‘Death of a Salesman’ director hopes story will help others find triumph over tragedy
Dealing with a serious topic on stage
On Friday the 13th, a classic must-see piece will be hitting the West T. Hill Community Theatre stage. “Death of a Salesman” is one of the better-known works of playwright Arthur Miller, says director Greg Hancock, which deals with a serious topic he hopes others can relate to.
“The theater board chose this play to complement their Gala 40th Anniversary Season — it truly is a timeless story,” Hancock says. Although first produced 71 years ago, he says it is as relevant today — and moving — as it was when it first opened.
Why the story is important
Loman is the central figure in the play, but Hancock says the other characters are as equally important. “Willy struggles with the reality of never becoming what he hoped he would be, and letting that reality keep him from being what he is.”
From a cultural and educational perspective, Hancock thinks “Death of a Salesman,” as well as “The Crucible” are two of the most important pieces Miller penned.
Hancock explains why he feels this piece is so timeless.
“It is, on the surface, a depiction of delusion and mental illness. When it first opened in 1949, audiences focused on Willy as a man unhinged. Critics, back then, called the play a success because they could see themselves in him.”
Remember, Hancock points out — it was immediately post World War II, and the country was changing, culturally and economically. “America was never going to be as it was, coming out of the Great Depression. Willy was disillusioned, isolated and unsuccessful. He thought he could make things good again by imagining them the way he wanted them to be.”
Hancock says that now, decades after it first ran on Broadway, the show allows us to “peel back layers of Willy’s despair, and see mental illness from a different perspective. We recognize that — while Willy feels isolated — he is in the company of people who might help him, they just don’t know what to do. Some ignore him, others argue with him. Some distance themselves from him, some egg on his diversions.”
Hancock feels it’s important for any person capable of mature thought to see this play.
“Audiences should be aware there is profanity and adult situations. We live in a time where mental illness and suicide seem to play out in broad populations. Over and over again, we hear people who have been devastated by some form of mental breakdown — even suicide — say, ‘If I had only known.’ This play helps us see that it is quite possible ‘to know,’ if you are aware of the signs.”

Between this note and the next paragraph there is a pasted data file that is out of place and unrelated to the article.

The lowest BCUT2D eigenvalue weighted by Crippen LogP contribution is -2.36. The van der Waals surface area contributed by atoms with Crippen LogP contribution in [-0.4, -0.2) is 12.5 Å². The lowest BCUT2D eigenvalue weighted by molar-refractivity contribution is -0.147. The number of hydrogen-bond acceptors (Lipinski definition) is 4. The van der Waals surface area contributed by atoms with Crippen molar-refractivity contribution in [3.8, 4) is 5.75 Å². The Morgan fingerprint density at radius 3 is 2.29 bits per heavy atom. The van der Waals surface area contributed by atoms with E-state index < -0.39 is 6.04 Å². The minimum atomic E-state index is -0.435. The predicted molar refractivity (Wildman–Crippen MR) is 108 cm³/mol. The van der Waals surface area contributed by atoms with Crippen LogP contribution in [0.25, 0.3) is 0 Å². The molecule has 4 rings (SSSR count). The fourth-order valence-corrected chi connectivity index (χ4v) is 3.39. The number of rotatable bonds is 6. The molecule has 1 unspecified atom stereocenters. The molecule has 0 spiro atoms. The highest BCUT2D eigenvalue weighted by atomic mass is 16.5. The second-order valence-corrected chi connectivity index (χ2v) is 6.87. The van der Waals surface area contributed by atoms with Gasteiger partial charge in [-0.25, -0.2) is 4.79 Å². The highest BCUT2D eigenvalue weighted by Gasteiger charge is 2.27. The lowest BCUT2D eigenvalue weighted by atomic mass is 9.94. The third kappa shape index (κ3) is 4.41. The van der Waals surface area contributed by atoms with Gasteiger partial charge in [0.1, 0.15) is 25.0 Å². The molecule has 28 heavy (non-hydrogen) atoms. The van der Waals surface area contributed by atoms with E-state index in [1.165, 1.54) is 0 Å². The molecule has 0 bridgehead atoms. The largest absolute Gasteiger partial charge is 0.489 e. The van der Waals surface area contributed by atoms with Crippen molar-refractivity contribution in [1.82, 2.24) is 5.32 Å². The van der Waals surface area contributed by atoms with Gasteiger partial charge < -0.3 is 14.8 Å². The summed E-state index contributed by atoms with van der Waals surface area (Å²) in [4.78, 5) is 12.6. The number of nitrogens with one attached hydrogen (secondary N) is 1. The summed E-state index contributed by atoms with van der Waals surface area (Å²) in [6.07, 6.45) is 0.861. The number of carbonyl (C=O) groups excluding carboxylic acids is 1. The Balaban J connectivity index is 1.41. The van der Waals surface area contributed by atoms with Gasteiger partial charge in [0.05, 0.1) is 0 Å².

Getting it all together
“I don’t think I have ever experienced a cast and crew coming together more naturally or appropriately than they have for this show.” Hancock attributes some of that to Cynthia Woolcott, assistant director, and LuAnne Littlefield as stage manager. He calls having them “a blessing.”
“Cynthia not only has the education and experience to do a play of this caliber, she has a connection to the community that brings the right people and resources to the right times and places. I have benefitted, in the past, from LuAnne’s extraordinary competence around a script and set. She gives me a great deal of confidence that nothing will be left to chance.”
For Hancock, the most difficult part of directing is choosing the cast. He found that particularly difficult this time around, “because we had so many auditioners who were not only talented … but were almost ideal for specific roles.” He says it came down to selecting the most obvious team — actors who looked as if they shared DNA or cultural direction.”
Auditions were so good, he says he kept a file of people he could not cast but wants to direct in the future.
The cast includes Tom Johnson as Willy Loman; Cindy Hildebrandt as Linda Loman; Simon Louallen as Biff Loman; Chuck Taylor as Happy Loman; William Rayens II as young Biff; Dustin Duvall as young Happy; Grayson Foulkes as young Bernard; Bill Nichols as Howard Wagner; Anthony Haigh as Ben Loman; Conrad Wiles as Charley; Hannah Dunn and Jenny and Letta; Elijah Brown as Bernard; John Penick as Stanley; Katie Followell as Miss Forsythe; and Mary Carol Porter as The Woman.
Hancock hopes audience members walk away thinking, “‘How could that have happened?’ and that they know help is available, and that there is hope. Perhaps some folks will gain insight into their own behavior or that of an acquaintance, and find a way to triumph over tragedy.”
IF YOU GO
“Death of a Salesman” opens Friday, March 13 at West T. Hill Community Theatre, with Friday-Sunday performances through March 22. Friday and Saturday performances are at 8 p.m., with 3 p.m. matinees on Sundays. For tickets, visit westthill.net or call the box office at (859) 319-0205.
Tracking a killer Editor’s note: This is the second part of a series on the ABC pawn shop murder case... read more